A Family Visit to the Brown v. Board of Education National Historic Site

People Places

In December of 1953, the Supreme Court of the United States heard arguments on what was to become a landmark case. Brown v. Board of Education lead to the Court striking down the "separate but equal" doctrine which had existed up until that time, making it illegal to segregate the public schools, based on race.

The unanimous decision by the Court was read by Chief Justice Earl Warren on May 17, 1954:

"We come then to the question presented: Does segregation of children in public schools solely on the basis of race, even though the physical facilities and other "tangible" factors may be equal, deprive the children of the minority group of equal educational opportunities? We believe that it does…We conclude that in the field of public education the doctrine of ‘separate but equal’ has no place. Separate educational facilities are inherently unequal. Therefore, we hold that the plaintiffs and others similarly situated for whom the actions have been brought are, by reason of the segregation complained of, deprived of the equal protection of the laws guaranteed by the Fourteenth Amendment."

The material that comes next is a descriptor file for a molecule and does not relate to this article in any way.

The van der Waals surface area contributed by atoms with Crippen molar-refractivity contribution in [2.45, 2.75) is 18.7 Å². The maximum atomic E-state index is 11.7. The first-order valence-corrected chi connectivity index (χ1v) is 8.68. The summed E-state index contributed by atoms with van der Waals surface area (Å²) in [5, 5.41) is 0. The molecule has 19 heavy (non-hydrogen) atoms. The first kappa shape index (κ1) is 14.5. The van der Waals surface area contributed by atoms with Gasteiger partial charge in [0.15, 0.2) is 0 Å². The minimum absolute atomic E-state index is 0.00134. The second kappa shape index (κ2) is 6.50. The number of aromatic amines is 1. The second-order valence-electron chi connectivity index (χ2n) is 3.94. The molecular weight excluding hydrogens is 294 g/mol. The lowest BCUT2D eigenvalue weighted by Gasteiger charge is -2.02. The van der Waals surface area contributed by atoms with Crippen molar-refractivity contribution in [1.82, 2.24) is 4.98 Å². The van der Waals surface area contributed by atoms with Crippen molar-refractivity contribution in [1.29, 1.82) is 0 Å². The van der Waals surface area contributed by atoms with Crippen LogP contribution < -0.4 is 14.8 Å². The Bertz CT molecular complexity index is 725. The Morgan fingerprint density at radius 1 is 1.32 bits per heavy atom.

My family and I recently visited the Brown v. Board of Education National Historic Site. It is housed in the former Monroe Elementary School building, which was once one of four segregated schools for African-Americans in Topeka, Kansas. The museum is small, but well crafted, with multi-media presentations throughout. It depicts the history of race relation in the U.S., particularly with regard to segregation in the public schools, in an effective and thought provoking manner. Even my short-attention-spanned tween-agers remained engaged though the entire self-guided tour.

The Brown v. Board of Education Historic Site is operated and maintained by the National Park Service. It is located just off of I-70 near downtown Topeka, Kansas. The museum is open from 9:00 AM until 5:00 PM daily, except for Thanksgiving Day, Christmas and New Year’s. Admission is free.

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